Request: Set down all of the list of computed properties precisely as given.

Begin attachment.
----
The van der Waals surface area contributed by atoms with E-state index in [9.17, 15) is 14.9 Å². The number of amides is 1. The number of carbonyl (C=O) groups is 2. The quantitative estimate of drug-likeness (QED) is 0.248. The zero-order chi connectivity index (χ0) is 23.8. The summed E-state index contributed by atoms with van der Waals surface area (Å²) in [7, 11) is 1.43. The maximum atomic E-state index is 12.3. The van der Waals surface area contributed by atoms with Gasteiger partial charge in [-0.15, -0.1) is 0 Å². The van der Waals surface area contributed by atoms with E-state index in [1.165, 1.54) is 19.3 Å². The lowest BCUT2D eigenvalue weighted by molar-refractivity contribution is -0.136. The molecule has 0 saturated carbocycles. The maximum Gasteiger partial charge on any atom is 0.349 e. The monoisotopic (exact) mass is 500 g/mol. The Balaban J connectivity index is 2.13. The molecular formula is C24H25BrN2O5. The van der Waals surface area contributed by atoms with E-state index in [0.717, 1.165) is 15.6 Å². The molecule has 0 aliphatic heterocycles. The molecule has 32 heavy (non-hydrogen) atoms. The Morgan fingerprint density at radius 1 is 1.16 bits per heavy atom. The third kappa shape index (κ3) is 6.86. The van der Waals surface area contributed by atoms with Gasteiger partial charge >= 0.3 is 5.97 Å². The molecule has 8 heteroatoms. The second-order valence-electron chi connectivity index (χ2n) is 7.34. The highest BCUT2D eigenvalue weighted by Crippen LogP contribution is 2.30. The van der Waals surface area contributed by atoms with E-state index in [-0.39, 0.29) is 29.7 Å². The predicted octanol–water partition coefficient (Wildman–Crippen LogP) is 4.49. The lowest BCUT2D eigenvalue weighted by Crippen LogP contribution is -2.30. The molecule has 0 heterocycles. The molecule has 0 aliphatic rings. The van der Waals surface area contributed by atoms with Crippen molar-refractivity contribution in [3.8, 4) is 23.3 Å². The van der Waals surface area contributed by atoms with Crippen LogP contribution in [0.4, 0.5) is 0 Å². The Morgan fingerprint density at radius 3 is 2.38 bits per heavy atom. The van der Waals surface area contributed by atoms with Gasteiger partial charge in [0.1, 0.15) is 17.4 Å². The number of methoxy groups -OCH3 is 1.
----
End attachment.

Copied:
The van der Waals surface area contributed by atoms with E-state index in [9.17, 15) is 14.9 Å². The number of amides is 1. The number of carbonyl (C=O) groups is 2. The quantitative estimate of drug-likeness (QED) is 0.248. The zero-order chi connectivity index (χ0) is 23.8. The summed E-state index contributed by atoms with van der Waals surface area (Å²) in [7, 11) is 1.43. The maximum atomic E-state index is 12.3. The van der Waals surface area contributed by atoms with Gasteiger partial charge in [-0.15, -0.1) is 0 Å². The van der Waals surface area contributed by atoms with E-state index in [1.165, 1.54) is 19.3 Å². The lowest BCUT2D eigenvalue weighted by molar-refractivity contribution is -0.136. The molecule has 0 saturated carbocycles. The maximum Gasteiger partial charge on any atom is 0.349 e. The monoisotopic (exact) mass is 500 g/mol. The Balaban J connectivity index is 2.13. The molecular formula is C24H25BrN2O5. The van der Waals surface area contributed by atoms with E-state index in [0.717, 1.165) is 15.6 Å². The molecule has 0 aliphatic heterocycles. The molecule has 32 heavy (non-hydrogen) atoms. The Morgan fingerprint density at radius 1 is 1.16 bits per heavy atom. The third kappa shape index (κ3) is 6.86. The van der Waals surface area contributed by atoms with Gasteiger partial charge >= 0.3 is 5.97 Å². The molecule has 8 heteroatoms. The second-order valence-electron chi connectivity index (χ2n) is 7.34. The highest BCUT2D eigenvalue weighted by Crippen LogP contribution is 2.30. The van der Waals surface area contributed by atoms with E-state index in [-0.39, 0.29) is 29.7 Å². The predicted octanol–water partition coefficient (Wildman–Crippen LogP) is 4.49. The lowest BCUT2D eigenvalue weighted by Crippen LogP contribution is -2.30. The molecule has 0 heterocycles. The molecule has 0 aliphatic rings. The van der Waals surface area contributed by atoms with Crippen molar-refractivity contribution in [3.8, 4) is 23.3 Å². The van der Waals surface area contributed by atoms with Crippen LogP contribution in [0.4, 0.5) is 0 Å². The Morgan fingerprint density at radius 3 is 2.38 bits per heavy atom. The van der Waals surface area contributed by atoms with Gasteiger partial charge in [0.1, 0.15) is 17.4 Å². The number of methoxy groups -OCH3 is 1.